When the monster learns of his creation, it takes us back to the original theme, playing God. Now the roles have shifted and it is not Victor that is playing God, but the monster. Unlike before where Victor played the role in creating life, the monster plays the part of God in choosing who lives and who dies. And it is because of the way he is treated and being a victim of society that he becomes violent and kills. The first person that the monster kills is William, Victor's brother. The next one killed was Henry. Henry is killed because once again, humanity turns on the monster. The monster had asked Victor to create him another monster, a female mate. "How inconsistent are your feelings! But a moment ago you were move by my representations, and why do you again harden yourself to my complaints? I swear to you, by the earth which I inhabit, and by you that made me, that with the companion you bestow I will quit the neighborhood of man and dwell, as it may chance, in the most savage of places. My evil passion will have fled, for I shall meet with sympathy! My life will flow quietly away, and in my dying moments I shall not curse my maker" (Pg. 140). But when Victor is almost done creating the female, he decides he doesn't want to finish the project and discards it in the ocean. This infuriates the monster and he kills Henry. When Victor finds out what has happened he says to Clerval, "Have my murderous machinations deprived you also, my dearest Henry, of life? Two I have already destroyed; other victims await their destiny; but you, Clerval, my friend, my benefactor-" (Pg. 169). The monster vows to be there on Victor's wedding night. Well just as he said, the night Victor got married, the monster was there and he killed Elizabeth.

This act of playing God by both Victor and the monster is clearly seen in modern society. One area where this is seen is in the cloning industry. The idea of cloning, especially humans recently, has raised many ethical questions and there have been many debates over it. The one main ethical question is whether or not people have the right to create life, or should that job lie solely in the hands of God. Many people feel that even though people possess the knowledge and ability to create life, as Victor did, that they don't possess the wisdom to use it wisely. People who are in the cloning industry basically play the same role that Victor did. They are creating life. But with the knowledge that they have, just like Victor, they don't have the wisdom to use it. "To ensure that genetic advances are used for good rather than evil" the UK has banned human cloning.

This whole idea of playing God, and perpetrator-as-victim, can all be traced back to the central theme of parenting. Victor acts as God when creating the monster, but as soon as life is put into that creature, Victor is playing the role of a parent. However he does not act like a parent and does not treat the monster as if he were a son. He is neglectful, fears it, and does not want anything to do with it. He is horrified by the way the monster looks, and treats it with disrespect. He is neglectful and does not take care of the monster when it is the most crucial point in its life. If Victor had been a good parent, if he hadn't been neglectful, if he had taken care of the monster like a good parent should then maybe none of what happened would have happened. Victor didn't look at the long term consequences of creating a living being. He didn't fully understand that once he created the monster, it was a living creature and killing it would be like killing any other human being. The theme of "am I my brother's keeper" comes into play here. "Am I my brother's keeper" was said by Cain to God. What Cain meant by this was he wanted to know if it was his responsibility to look after Abel, and in looking at that in a broader sense, was it his responsibility to look out for others. Cain did not think he had the responsibility of watching his brother and neither does Victor think he has the responsibility for the monster. It is not until the monster kills the ones close to Victor that he realizes it is his responsibility.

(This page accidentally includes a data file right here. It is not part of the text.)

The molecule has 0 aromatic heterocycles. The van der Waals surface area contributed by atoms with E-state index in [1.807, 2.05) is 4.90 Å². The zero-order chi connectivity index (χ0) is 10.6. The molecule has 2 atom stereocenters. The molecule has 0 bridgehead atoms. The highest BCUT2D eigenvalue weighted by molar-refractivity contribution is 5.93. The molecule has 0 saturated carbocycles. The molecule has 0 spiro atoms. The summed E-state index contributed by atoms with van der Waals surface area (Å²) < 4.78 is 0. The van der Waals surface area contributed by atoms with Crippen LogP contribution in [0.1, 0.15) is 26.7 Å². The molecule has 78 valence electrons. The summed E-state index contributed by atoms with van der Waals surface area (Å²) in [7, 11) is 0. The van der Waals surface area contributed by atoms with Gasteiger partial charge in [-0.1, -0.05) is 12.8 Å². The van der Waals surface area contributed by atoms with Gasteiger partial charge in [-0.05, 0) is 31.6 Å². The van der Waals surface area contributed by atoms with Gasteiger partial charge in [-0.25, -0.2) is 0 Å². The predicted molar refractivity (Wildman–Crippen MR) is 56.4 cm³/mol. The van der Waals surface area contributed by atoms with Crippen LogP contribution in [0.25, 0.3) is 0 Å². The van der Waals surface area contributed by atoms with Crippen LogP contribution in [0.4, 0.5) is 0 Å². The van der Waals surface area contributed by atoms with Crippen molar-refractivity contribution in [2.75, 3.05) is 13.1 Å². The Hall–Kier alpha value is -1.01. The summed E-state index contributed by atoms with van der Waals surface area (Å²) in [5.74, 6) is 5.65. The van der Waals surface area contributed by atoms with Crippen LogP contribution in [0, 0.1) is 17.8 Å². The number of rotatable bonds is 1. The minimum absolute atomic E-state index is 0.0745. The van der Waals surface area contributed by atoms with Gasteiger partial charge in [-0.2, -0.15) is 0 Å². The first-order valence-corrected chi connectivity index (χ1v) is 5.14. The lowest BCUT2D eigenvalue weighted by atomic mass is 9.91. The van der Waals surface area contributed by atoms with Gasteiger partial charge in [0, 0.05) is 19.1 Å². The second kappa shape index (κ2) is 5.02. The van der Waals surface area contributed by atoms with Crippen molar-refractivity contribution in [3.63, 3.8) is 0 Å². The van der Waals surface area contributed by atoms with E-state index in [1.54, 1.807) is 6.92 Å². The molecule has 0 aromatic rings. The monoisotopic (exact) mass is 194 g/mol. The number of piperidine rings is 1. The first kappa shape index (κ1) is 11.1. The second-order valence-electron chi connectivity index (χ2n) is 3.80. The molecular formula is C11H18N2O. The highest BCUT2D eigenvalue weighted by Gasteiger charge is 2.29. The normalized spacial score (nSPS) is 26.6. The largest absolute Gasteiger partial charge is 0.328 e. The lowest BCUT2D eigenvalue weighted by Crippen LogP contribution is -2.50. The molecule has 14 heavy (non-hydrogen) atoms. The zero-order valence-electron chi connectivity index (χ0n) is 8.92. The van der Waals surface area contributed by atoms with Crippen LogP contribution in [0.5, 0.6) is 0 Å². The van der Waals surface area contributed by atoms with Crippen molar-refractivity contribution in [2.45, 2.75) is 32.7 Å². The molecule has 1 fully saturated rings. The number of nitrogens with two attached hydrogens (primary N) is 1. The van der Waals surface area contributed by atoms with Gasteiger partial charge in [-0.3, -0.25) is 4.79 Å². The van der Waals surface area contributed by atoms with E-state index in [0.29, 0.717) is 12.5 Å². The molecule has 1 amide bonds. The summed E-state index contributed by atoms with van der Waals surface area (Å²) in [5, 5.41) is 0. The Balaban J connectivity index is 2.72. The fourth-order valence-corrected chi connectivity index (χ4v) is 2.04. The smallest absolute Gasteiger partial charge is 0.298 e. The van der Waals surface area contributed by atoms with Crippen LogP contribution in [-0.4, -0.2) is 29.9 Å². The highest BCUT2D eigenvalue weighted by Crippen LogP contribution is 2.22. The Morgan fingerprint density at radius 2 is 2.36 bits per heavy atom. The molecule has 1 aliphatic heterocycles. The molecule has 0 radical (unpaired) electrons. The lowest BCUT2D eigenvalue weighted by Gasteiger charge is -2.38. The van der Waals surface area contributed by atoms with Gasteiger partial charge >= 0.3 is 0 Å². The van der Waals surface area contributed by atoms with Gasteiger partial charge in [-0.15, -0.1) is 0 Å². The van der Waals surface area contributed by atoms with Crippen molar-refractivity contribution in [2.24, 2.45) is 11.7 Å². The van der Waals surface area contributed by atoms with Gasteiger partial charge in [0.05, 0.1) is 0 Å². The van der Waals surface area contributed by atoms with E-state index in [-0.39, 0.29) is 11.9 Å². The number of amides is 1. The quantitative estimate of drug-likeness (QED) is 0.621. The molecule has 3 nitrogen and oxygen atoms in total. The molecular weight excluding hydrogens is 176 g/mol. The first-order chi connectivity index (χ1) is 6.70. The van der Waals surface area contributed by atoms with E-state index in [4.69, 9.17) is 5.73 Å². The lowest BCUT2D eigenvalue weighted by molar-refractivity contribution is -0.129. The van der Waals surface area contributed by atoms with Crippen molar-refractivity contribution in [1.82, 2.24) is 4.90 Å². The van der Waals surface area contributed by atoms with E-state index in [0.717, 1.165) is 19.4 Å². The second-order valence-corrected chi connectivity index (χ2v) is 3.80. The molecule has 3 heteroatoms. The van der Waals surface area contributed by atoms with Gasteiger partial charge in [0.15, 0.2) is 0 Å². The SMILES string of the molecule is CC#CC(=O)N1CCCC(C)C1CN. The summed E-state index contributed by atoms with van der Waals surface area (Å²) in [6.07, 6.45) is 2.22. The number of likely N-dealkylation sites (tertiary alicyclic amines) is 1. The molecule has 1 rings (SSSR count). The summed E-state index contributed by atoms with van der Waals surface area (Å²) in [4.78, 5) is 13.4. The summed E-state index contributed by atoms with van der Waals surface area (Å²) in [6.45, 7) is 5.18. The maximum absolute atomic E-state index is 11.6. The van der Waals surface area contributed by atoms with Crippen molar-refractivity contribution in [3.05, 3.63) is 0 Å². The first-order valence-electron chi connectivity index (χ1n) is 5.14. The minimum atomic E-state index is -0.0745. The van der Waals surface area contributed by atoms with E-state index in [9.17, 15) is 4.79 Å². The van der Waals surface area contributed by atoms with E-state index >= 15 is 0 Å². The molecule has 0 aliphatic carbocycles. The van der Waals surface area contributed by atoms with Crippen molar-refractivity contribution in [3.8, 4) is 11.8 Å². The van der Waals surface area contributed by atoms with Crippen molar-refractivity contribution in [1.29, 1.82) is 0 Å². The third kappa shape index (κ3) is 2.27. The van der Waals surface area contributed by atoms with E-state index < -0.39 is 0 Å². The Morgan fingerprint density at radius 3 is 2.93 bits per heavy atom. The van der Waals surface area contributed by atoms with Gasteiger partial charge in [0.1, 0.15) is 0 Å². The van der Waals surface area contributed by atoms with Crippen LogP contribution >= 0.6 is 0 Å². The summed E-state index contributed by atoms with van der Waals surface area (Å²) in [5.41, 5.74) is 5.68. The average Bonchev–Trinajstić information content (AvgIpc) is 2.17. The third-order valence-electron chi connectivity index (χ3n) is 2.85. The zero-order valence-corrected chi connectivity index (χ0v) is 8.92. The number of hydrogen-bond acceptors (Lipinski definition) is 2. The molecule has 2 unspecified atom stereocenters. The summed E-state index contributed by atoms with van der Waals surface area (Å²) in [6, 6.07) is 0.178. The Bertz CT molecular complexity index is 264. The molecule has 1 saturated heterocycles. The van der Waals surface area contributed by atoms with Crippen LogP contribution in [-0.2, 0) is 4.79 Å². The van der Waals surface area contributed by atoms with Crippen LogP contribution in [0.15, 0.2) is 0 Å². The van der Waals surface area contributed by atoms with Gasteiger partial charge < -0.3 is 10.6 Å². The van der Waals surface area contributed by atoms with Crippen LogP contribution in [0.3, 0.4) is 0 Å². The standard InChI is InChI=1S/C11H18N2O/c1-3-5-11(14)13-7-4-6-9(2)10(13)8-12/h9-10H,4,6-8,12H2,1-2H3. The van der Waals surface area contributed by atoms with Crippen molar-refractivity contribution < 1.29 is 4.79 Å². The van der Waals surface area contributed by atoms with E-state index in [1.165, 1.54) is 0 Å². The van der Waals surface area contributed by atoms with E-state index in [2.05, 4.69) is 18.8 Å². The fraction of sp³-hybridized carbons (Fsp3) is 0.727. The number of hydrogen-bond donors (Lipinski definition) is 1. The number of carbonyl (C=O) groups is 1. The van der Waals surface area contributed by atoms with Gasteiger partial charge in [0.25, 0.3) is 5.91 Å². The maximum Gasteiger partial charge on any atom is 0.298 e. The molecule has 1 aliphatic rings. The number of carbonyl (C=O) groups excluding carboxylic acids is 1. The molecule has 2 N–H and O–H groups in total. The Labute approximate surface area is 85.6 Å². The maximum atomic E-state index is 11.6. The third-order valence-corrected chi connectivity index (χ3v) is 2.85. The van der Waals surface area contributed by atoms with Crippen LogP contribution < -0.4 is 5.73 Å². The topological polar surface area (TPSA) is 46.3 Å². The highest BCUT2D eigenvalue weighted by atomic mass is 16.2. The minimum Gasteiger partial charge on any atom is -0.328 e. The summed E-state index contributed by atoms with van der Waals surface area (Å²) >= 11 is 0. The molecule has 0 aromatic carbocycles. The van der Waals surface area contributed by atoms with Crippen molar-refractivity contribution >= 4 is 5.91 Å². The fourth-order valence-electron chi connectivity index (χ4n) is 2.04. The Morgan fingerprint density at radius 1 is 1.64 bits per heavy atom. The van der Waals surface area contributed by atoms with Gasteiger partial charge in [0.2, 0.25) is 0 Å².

This theme of parenting and looking out for others is clearly seen in contemporary society. Who is blamed when a child commits a crime? The parent is. These days, everything is the parents fault. Well just the same, everything that the monster did was in fact Victors fault. Parenting is a very important part of modern culture. It is up to the parents to make sure their children are brought up well, and society is always pressuring them to do that. If parents bring up their children to be respectful and honorable, and to be good citizens, then it won't be those children who end up jail or who end up committing crimes. That is why when children do end up committing crimes; it is not their fault, but their parents'. People need to look out for one another and realize that they need to take on the responsibility to look out for others around them. They need to be their "brother's keeper."

In conclusion, Mary Shelley's Frankenstein, although being fairly old, portrays many universal themes that are seen in contemporary society. The themes of playing God, looking out for one another, parenting, and perpetrator-as-victim have been around for a long time. All these themes have helped people and hurt people in modern society. These themes are seen everywhere, and for the most part will be here to stay with us for many years to come.